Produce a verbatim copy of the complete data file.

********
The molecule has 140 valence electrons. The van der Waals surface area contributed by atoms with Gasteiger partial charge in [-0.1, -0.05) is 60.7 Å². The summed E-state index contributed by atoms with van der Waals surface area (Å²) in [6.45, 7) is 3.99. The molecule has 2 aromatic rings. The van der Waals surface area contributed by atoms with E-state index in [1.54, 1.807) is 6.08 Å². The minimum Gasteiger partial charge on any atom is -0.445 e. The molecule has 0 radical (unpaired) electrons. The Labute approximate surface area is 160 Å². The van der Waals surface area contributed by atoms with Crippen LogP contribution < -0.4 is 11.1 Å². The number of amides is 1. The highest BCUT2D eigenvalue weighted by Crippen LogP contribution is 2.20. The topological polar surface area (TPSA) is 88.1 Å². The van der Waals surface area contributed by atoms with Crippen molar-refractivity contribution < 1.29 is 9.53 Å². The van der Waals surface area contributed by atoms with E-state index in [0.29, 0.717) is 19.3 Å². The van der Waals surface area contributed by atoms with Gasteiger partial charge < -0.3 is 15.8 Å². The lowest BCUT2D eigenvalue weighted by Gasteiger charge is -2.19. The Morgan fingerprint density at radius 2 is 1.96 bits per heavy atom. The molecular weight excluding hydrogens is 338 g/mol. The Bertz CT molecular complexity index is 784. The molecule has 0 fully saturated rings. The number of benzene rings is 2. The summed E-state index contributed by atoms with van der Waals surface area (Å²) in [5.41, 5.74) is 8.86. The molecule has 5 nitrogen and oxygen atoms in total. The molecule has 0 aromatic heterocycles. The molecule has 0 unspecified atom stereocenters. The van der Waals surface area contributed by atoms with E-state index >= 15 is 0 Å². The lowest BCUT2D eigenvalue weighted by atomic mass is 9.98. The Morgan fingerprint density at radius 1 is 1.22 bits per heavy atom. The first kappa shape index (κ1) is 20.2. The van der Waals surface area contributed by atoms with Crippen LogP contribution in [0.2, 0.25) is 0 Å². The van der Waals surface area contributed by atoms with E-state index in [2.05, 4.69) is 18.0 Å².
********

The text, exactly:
The molecule has 140 valence electrons. The van der Waals surface area contributed by atoms with Gasteiger partial charge in [-0.1, -0.05) is 60.7 Å². The summed E-state index contributed by atoms with van der Waals surface area (Å²) in [6.45, 7) is 3.99. The molecule has 2 aromatic rings. The van der Waals surface area contributed by atoms with E-state index in [1.54, 1.807) is 6.08 Å². The minimum Gasteiger partial charge on any atom is -0.445 e. The molecule has 0 radical (unpaired) electrons. The Labute approximate surface area is 160 Å². The van der Waals surface area contributed by atoms with Crippen LogP contribution < -0.4 is 11.1 Å². The number of amides is 1. The highest BCUT2D eigenvalue weighted by Crippen LogP contribution is 2.20. The topological polar surface area (TPSA) is 88.1 Å². The van der Waals surface area contributed by atoms with Crippen molar-refractivity contribution < 1.29 is 9.53 Å². The van der Waals surface area contributed by atoms with E-state index in [0.29, 0.717) is 19.3 Å². The van der Waals surface area contributed by atoms with Gasteiger partial charge < -0.3 is 15.8 Å². The lowest BCUT2D eigenvalue weighted by Gasteiger charge is -2.19. The Morgan fingerprint density at radius 2 is 1.96 bits per heavy atom. The molecular weight excluding hydrogens is 338 g/mol. The Bertz CT molecular complexity index is 784. The molecule has 0 fully saturated rings. The number of benzene rings is 2. The summed E-state index contributed by atoms with van der Waals surface area (Å²) in [5.41, 5.74) is 8.86. The molecule has 5 nitrogen and oxygen atoms in total. The molecule has 0 aromatic heterocycles. The molecule has 0 unspecified atom stereocenters. The van der Waals surface area contributed by atoms with E-state index >= 15 is 0 Å². The lowest BCUT2D eigenvalue weighted by atomic mass is 9.98. The Morgan fingerprint density at radius 1 is 1.22 bits per heavy atom. The first kappa shape index (κ1) is 20.2. The van der Waals surface area contributed by atoms with Crippen LogP contribution in [0.2, 0.25) is 0 Å². The van der Waals surface area contributed by atoms with E-state index in [2.05, 4.69) is 18.0 Å².